The Orchid House by Lucinda Riley

The Orchid House

The Orchid House

You can’t help but be wowed by this gorgeous cover. Lucinda Riley has written a sprawling novel of love, war, and redemption. THE ORCHID HOUSE will take you by surprise. And you won’t want to put it down.

Julia Crawford is reeling with an unbelievable grief. She’s just lost her husband and  her young son to a horrible auto accident. Julia is feeling tragically guilty as she was away playing a concert the night in question. You see, Julia is a concert pianist. She has inherited this gift from her grandfather Harry.

The story begins in 1930 in England when Harry marries Olivia to suit his mother. After all, he is expected to bring an heir into the family and he is off to fight the war. This, on the eve of WWII. Olivia is left behind to take care of the estate. But while Harry is away for years, the estate begins to suffer even with the stellar care Olivia takes.

War is awful. In every way. People change. Lives are lost, loves are lost, and loves are found. Secrets are kept. And people go on. Hearts are broken.

I found this novel extremely compelling. There were times I felt it a bit trite. At first, I was even thinking it a bit GONE WITH THE WIND British style. Things like too many “darling girls” almost made me choke. But I loved the story. Talk about weak men. And strong women. This novel has its fill of both. And the exotic locale of Thailand is beautifully mapped out.  I am still reeling from the scenes of the mountain vistas, rare orchids, and lovely beaches. And latter parts of the book take place in the south of France. More lovely vistas and local color.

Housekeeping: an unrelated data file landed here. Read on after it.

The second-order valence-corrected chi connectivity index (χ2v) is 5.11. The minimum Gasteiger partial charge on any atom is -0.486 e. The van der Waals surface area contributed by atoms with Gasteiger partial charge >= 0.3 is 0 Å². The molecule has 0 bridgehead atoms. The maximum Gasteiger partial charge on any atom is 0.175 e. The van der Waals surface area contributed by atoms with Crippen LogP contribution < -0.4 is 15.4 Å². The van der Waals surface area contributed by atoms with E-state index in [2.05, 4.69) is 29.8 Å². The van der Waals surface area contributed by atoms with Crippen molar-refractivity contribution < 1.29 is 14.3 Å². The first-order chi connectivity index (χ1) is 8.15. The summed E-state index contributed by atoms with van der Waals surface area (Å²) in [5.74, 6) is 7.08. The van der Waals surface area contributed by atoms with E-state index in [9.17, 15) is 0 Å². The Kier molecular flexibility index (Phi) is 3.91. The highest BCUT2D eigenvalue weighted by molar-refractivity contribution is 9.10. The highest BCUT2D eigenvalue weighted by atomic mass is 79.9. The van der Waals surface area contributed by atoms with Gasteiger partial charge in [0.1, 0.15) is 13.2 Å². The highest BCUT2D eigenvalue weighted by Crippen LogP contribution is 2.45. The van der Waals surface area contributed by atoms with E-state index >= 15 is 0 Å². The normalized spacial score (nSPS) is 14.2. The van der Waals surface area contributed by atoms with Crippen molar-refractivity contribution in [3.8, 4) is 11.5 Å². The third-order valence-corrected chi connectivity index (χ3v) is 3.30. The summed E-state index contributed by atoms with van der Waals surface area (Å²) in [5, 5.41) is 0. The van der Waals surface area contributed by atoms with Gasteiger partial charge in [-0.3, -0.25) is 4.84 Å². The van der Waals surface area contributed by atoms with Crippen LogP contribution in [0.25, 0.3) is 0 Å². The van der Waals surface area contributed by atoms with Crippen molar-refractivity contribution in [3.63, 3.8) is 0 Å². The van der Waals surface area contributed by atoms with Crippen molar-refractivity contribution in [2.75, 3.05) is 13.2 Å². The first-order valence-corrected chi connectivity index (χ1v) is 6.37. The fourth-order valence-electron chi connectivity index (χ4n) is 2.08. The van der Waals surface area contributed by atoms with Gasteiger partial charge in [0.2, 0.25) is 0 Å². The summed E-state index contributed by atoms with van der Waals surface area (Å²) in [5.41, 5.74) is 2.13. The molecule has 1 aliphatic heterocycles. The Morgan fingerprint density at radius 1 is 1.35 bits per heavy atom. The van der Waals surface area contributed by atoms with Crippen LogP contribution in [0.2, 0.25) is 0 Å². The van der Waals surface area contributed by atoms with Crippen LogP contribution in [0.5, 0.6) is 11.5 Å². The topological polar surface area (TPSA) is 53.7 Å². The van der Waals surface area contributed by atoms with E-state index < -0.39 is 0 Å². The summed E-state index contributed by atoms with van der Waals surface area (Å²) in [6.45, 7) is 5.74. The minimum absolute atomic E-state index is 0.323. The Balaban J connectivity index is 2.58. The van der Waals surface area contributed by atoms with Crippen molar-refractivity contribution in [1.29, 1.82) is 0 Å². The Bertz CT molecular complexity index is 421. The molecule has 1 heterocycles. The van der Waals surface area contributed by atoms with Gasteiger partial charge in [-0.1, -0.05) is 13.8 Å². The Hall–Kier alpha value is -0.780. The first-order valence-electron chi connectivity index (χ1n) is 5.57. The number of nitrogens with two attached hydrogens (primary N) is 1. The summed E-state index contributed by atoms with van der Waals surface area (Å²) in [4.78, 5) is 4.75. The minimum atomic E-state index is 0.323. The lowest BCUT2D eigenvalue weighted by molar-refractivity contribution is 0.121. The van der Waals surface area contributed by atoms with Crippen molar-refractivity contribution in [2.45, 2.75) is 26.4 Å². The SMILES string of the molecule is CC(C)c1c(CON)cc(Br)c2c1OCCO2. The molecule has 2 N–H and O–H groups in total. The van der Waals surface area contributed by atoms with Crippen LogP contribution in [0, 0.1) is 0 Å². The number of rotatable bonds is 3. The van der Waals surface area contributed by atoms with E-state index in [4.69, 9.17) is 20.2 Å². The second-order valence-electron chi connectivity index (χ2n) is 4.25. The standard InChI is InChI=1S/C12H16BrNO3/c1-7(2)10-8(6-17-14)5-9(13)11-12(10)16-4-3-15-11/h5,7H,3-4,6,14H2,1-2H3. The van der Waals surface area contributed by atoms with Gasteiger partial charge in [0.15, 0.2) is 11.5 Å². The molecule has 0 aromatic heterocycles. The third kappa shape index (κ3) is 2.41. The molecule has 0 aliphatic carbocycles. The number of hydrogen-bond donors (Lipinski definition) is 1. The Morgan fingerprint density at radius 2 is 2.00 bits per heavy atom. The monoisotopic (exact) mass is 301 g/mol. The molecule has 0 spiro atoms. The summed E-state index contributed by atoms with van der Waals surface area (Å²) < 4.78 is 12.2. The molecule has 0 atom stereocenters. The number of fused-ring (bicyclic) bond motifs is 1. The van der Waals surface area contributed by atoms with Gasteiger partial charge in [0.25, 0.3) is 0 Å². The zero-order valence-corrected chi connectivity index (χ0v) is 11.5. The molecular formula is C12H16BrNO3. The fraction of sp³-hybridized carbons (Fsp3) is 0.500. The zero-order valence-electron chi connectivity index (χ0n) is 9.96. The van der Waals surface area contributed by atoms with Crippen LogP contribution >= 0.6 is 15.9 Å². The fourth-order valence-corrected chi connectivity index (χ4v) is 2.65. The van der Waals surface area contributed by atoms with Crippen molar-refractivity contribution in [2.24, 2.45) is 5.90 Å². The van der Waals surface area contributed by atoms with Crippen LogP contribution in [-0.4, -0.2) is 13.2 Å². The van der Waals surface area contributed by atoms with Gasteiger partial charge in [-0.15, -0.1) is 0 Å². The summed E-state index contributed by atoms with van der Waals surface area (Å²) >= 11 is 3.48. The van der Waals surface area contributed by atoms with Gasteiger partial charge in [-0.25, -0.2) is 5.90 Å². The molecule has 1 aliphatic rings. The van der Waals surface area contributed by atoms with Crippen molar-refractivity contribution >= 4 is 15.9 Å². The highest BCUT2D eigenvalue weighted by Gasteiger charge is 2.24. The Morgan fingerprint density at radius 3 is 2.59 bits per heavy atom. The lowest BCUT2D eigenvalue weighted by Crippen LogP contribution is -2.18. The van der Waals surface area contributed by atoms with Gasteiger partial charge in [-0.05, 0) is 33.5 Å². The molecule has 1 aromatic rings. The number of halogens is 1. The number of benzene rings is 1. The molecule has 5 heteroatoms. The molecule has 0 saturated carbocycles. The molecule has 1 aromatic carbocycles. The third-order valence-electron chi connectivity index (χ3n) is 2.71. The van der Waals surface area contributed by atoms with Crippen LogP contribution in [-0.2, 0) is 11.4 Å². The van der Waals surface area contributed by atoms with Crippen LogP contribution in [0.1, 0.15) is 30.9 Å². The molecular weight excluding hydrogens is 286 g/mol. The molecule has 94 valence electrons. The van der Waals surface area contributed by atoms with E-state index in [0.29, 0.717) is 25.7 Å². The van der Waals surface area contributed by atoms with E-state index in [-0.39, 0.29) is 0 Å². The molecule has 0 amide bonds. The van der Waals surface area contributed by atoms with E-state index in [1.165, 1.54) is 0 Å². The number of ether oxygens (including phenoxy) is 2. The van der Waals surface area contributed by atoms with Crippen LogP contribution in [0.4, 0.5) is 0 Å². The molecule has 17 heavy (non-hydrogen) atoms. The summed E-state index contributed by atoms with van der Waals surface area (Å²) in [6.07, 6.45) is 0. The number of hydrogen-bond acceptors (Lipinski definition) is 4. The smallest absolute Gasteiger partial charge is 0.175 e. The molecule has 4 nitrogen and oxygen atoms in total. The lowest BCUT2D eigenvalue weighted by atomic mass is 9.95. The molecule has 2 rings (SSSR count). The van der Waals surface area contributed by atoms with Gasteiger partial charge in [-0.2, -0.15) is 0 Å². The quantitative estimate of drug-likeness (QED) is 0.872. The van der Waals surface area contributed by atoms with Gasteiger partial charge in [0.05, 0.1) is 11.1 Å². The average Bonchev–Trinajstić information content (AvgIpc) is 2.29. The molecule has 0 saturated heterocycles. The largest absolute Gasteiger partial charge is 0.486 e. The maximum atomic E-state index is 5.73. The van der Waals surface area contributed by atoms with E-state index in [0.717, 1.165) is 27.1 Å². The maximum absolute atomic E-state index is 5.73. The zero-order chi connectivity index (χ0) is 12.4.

I love a story full of secrets. To see this story unfurl makes you feel as if you have been given a key to a treasure chest. One secret begets another and another. They just keep on going.

In the end, redemption is done. And I was left with a good feeling. I found myself shedding a tear or two. And will think about this story for some time to come.

I borrowed this book from a friend. It is published by Atria which is a division of Simon & Schuster. The format is trade paper and it is 445 pages.


2 thoughts on “The Orchid House by Lucinda Riley

  1. “War is awful. In every way. People change. Lives are lost, loves are lost, and loves are found. Secrets are kept. And people go on. Hearts are broken.”

    That pretty much sums it up! I adore the cover, but trite nature of the story bothers me. I am easily distracted by it.

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